Nevada is the first state in the West to caucus, and third on the Democratic nominating calendar.

Contact Blake Apgar at bapgar@reviewjournal.com or 702-387-5298. Follow @blakeapgar on Twitter. The Associated Press contributed to this story.

Don't miss the big stories. Like us on Facebook.
Politics Videos
Trumps Strength is also a Weakness - Video
One of Donald Trump’s greatest strengths — his ability to shape national narratives — is also a great weakness.
Tax the Rich Bus Tour makes a stop in Las Vegas - Video
The Tax the Rich Bus has stopped in Las Vegas as part of its summer tour. (Las Vegas Review-Journal)
Assemblywoman Daniele Monroe-Moreno hosts BBQ - Video
Assembly Woman Daniele Monroe-Moreno hosts BBQ to bring the community together to hear about the candidates up for election and for people to gather and have fun.
Democrat Virtual Caucus - Video
The Right Take: Biden's Racially Questionable Comments
Joe Biden has uttered racially charged statements for years. Now that he’s the frontrunner for the Democrat presidential nomination, he may finally face prolonged scrutiny for them.
Christopher Rufo Discusses Homelessness In The USA - VIDEO
Christopher Rufo discusses homelessness in the United States and how politicians can work to improve conditions for those with drug addictions.
Clark County 2019 Election Results - Video
The 2019 Elections wrap up in Clark County including an upset in the Boulder City Mayor race.
Greene discusses Read by 3 and Opportunity Scholarships - VIDEO
The Nevada Legislative Session is over and the results are mixed for Nevada students, according to Tom Greene, Senior regional legislative director, Excel in Ed in Action.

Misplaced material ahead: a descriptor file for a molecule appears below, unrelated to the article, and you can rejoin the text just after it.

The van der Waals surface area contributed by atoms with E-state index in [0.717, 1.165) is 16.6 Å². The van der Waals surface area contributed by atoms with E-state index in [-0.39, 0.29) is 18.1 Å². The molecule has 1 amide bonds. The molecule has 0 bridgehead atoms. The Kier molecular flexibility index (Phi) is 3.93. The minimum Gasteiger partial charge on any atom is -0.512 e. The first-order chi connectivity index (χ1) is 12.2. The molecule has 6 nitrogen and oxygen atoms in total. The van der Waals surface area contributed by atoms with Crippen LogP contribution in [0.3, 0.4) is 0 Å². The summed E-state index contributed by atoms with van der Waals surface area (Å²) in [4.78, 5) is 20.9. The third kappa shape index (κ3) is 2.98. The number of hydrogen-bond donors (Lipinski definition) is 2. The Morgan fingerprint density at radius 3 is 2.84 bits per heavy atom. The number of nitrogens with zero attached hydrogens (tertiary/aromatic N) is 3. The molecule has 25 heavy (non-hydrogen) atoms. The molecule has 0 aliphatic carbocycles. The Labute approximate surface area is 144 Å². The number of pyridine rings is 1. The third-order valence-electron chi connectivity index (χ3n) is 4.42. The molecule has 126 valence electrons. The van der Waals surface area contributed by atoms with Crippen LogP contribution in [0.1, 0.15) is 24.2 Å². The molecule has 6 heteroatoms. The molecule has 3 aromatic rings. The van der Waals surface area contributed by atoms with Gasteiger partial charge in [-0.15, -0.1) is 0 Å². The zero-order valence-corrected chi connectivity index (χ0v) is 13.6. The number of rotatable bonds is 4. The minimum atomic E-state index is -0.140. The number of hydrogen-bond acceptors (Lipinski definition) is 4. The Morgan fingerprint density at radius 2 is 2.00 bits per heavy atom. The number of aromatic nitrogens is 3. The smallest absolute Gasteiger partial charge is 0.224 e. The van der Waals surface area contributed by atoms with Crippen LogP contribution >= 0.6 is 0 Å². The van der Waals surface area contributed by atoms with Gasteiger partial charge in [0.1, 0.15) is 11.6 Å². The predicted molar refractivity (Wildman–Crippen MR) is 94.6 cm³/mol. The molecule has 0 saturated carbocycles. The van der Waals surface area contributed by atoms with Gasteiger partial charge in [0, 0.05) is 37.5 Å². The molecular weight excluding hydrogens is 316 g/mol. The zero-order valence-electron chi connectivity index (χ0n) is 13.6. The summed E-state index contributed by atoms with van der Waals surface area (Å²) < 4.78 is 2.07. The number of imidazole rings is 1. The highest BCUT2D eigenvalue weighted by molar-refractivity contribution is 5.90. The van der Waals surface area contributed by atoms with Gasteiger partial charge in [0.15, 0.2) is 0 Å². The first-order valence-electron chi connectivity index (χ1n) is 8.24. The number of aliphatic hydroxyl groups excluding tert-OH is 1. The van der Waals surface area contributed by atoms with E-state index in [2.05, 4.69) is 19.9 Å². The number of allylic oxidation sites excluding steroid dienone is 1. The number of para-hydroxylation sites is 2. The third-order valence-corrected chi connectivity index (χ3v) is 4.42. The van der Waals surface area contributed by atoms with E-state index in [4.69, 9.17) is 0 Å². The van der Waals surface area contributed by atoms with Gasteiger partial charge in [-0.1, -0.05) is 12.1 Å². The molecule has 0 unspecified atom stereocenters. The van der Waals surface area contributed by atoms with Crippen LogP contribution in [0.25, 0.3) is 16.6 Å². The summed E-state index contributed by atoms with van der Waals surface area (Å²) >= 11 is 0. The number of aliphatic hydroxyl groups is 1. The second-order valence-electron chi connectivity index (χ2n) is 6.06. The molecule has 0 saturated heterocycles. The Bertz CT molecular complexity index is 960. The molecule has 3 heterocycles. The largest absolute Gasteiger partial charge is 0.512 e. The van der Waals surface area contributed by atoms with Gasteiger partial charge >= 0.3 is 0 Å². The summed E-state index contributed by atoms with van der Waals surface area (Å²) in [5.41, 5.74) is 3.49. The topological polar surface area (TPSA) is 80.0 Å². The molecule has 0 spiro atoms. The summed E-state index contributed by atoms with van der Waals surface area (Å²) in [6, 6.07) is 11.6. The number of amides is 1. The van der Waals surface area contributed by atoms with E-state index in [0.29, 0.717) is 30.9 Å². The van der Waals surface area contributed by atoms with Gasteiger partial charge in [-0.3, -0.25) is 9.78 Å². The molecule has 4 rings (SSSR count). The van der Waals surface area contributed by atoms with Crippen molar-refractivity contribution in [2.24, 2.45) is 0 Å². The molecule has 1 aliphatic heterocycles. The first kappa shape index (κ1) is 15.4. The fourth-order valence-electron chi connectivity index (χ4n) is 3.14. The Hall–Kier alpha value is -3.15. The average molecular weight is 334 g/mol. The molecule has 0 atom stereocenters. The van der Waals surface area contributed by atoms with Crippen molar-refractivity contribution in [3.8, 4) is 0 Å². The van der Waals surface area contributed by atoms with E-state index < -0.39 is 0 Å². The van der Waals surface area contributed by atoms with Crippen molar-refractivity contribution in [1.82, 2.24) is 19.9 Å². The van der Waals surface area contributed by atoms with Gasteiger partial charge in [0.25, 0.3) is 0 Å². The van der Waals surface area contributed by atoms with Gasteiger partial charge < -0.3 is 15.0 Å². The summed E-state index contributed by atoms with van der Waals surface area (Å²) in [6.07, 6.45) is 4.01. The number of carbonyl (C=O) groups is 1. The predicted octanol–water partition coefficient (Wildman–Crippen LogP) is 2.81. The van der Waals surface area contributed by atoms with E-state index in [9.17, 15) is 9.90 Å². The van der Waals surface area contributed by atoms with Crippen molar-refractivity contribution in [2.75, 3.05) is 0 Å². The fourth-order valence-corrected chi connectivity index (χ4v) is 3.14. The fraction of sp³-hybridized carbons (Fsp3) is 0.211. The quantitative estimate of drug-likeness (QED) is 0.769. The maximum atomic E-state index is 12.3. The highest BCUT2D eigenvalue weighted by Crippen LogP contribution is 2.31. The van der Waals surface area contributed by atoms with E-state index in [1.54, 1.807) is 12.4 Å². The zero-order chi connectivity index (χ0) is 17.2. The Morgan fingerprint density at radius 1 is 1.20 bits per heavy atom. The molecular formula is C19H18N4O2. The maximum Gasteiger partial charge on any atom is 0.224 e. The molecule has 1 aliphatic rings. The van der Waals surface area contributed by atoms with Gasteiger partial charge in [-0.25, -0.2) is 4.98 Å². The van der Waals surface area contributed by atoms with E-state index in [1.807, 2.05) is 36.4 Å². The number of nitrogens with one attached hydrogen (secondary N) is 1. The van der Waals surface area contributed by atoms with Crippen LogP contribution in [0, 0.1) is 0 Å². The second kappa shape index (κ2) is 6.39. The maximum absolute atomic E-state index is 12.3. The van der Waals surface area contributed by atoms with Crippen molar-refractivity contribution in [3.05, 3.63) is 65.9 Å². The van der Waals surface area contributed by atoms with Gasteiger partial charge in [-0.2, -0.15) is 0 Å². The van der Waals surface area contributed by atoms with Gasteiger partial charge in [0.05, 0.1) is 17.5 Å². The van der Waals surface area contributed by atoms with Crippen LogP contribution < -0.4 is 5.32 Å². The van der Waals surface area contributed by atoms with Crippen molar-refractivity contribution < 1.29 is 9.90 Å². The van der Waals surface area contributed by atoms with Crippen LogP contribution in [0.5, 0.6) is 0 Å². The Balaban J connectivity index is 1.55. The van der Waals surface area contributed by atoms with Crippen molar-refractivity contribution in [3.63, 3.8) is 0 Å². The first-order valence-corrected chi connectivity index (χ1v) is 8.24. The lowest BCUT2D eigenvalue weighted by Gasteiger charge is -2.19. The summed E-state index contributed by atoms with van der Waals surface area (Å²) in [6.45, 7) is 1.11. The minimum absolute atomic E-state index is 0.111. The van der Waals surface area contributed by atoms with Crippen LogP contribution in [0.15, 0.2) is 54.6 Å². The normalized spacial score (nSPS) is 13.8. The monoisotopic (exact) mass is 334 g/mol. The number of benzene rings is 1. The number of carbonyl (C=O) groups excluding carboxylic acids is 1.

The Right Take New Education Funding Plan - VIDEO
On Monday, Senate Education Committee chair Mo Denis, D-Las Vegas, released a new education funding formula. For years, many Democrat politicians have criticized the current education funding formula, called the Nevada Plan. They claim it’s old and outdated. Their biggest beef is that it doesn’t allocate more money for students who are English Language Learners or live in poverty. The theory is that it’s harder to educate those students and so they need additional services, which costs additional money.
Al Gore Speaks At UNLV About Climate Change - Video
Former Vice President of the United States Al Gore talks to an audience at UNLV about the effects of Climate change and how to switch to renewable sources of energy.
Forum on Wages and Working People Highlights - VIDEO
Presidential candidates Elizabeth Warren, Beto O'Rourke, Kamala Harris, Amy Klobuchar, Julian Castro, and John Hickenlooper speak in Las Vegas, Nevada.
Nevada Politics Today Valerie Weber - VIDEO
Valerie Weber sits down with Victor Joecks to discuss her policies and why she is running for Ward 2 of the Las Vegas City Council.
House committee OKs bill by Titus for airport signs

The House Homeland Security Committee approved a bill by Rep. Dina Titus, D-Nev., Wednesday to translate airport signs into multiple languages to assist tourists and others who don’t speak English.